CGH & CCOUC Lunchtime Lecture Series 2016: “Post-Earthquake Nepal: The Situation, Needs and Response Two Months On"

Two months after the 7.8 magnitude earthquake struck Nepal, the CUHK Centre for Global Health and CCOUC jointly hosted a seminar on 30 June 2015 to discuss the humanitarian situation in Nepal witnessed by recent CCOUC mission to the country. Presentations were delivered by the mission head Professor Emily CHAN, Director of both CCOUC and CGH, and Ms. Carol WONG, Programme Manager of CCOUC. Some 57 local and international participants attended the seminar, including representatives from Harvard University, the University of Hong Kong, the Hong Kong Jockey Club Disaster Preparedness and Response Institute (HKJC DPRI) and Chinese Center for Disease Control and Prevention (China CDC). In addition, colleagues from Harvard University, the University of Western Australia and Japan joined the seminar and discussion via online video-conferencing.

After giving an overview of the earthquake and its impact on the country, Ms Wong discussed the activities which took place during the CCOUC team’s recent mission to Nepal, from the 14th to 18th June. During their visit, the team provided critical NGO training for frontline humanitarian workers from international and local organisations such as OXFAM, Plan International, and the United Nations Development Programme (UNDP). In addition, they carried out needs assessments in various urban, suburban and rural districts of Nepal and met with community members devastated by the disaster. 

Professor Chan further analysed the current situation and needs of responders in Nepal. She challenged the audience to examine how public health practitioners might play key roles in humanitarian work on the ground as the response shifts from short-term relief to longer-term reconstruction and rehabilitation concerns. In doing so, she outlined CCOUC’s strategy for facilitating capacity-building activities to enhance community health resilience in some affected communities over the coming months. In addition, she highlighted the need to use local research to predict post-disaster community-level health risks, using the high Hepatitis E prevalence-level in Nepal as an example. Professor Chan also noted the gaps in training of local NGO responders: out of those surveyed, only 30% had access to relevant technical support channels and barely 10% had heard of international relief standards and guidelines.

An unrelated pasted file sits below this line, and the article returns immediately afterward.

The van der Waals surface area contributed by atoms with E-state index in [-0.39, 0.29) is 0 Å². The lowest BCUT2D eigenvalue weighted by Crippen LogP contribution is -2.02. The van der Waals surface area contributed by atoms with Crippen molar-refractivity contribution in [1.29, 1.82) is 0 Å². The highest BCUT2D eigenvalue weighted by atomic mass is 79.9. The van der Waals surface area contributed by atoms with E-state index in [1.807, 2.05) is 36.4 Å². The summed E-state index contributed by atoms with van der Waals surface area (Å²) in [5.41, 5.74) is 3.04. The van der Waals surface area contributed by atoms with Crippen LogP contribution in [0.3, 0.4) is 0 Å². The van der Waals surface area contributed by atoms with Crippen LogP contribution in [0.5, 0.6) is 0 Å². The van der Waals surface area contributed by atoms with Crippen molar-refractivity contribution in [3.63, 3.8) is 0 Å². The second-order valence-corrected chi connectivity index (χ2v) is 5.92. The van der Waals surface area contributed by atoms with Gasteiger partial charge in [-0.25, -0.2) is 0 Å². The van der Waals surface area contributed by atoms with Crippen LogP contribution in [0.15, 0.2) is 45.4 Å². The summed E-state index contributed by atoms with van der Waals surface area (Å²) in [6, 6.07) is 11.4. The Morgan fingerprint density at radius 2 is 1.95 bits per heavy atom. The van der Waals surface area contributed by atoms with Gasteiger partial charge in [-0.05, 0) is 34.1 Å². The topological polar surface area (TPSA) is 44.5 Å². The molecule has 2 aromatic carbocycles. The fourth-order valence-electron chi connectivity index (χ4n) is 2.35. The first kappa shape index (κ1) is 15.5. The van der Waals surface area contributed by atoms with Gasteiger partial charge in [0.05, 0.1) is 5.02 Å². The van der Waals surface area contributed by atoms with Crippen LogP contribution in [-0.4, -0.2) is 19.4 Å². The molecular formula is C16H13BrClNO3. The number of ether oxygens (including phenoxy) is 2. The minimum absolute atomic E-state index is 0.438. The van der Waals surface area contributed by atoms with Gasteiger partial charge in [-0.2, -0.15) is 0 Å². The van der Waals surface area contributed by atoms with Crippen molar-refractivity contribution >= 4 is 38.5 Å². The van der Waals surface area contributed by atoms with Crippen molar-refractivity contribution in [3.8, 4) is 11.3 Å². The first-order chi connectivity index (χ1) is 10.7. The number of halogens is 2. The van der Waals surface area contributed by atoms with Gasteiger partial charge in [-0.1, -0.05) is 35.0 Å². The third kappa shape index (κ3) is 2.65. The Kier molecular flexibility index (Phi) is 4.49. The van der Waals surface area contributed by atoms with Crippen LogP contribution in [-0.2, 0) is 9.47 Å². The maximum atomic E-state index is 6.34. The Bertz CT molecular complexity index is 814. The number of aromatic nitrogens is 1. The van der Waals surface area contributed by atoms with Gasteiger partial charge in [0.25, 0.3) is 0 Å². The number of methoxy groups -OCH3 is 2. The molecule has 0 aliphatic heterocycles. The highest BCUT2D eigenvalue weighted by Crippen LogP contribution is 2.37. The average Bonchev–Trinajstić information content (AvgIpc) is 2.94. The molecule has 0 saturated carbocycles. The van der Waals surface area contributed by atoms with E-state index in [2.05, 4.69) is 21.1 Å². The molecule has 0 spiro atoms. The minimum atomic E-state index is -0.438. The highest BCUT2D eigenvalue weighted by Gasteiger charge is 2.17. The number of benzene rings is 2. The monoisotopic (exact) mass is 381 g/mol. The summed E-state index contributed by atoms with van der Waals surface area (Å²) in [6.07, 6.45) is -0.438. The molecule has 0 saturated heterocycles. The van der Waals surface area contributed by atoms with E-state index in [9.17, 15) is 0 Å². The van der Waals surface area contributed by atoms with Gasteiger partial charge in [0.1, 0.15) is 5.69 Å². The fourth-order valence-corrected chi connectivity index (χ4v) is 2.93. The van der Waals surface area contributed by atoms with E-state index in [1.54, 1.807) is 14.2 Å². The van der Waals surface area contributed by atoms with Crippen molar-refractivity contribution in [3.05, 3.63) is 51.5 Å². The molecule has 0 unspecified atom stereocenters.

The two presentations were followed by a stimulating and lively discussion by audience members, several of whom had witnessed the devastation first-hand or even participated in relief efforts immediately after the earthquake hit. Some participants highlighted the tension in finding the balance between providing relief in a timely manner whilst still needing to collaborate with other parties. Whilst NGOs were criticised for piecemeal, isolated and un-coordinated response in the Typhoon Haiyan aftermath in the Philippines (November 2013), it was argued that the increased cautiousness of responders led to severe delays in the response efforts in Nepal, which had a strong negative impact on the situation. Other participants noted the critical need for psycho-social support for survivors and commended the resilience and spirit of the Nepalese people against such adversity. The discussion also centred around the need for inter-organisational coordination and information sharing, in addition to the potential for technology and social media to shape more effective disaster response efforts in the future. 

In this seminar, faculty members, students and active members of the humanitarian community were able to consider the complexity of the post-earthquake situation in Nepal as it shifted from a short-term relief phase toward longer-term rehabilitation and reconstruction.  CCOUC plans to return to Nepal in the coming months to facilitate capacity development and empowerment activities for grassroots NGO partners in the country.     

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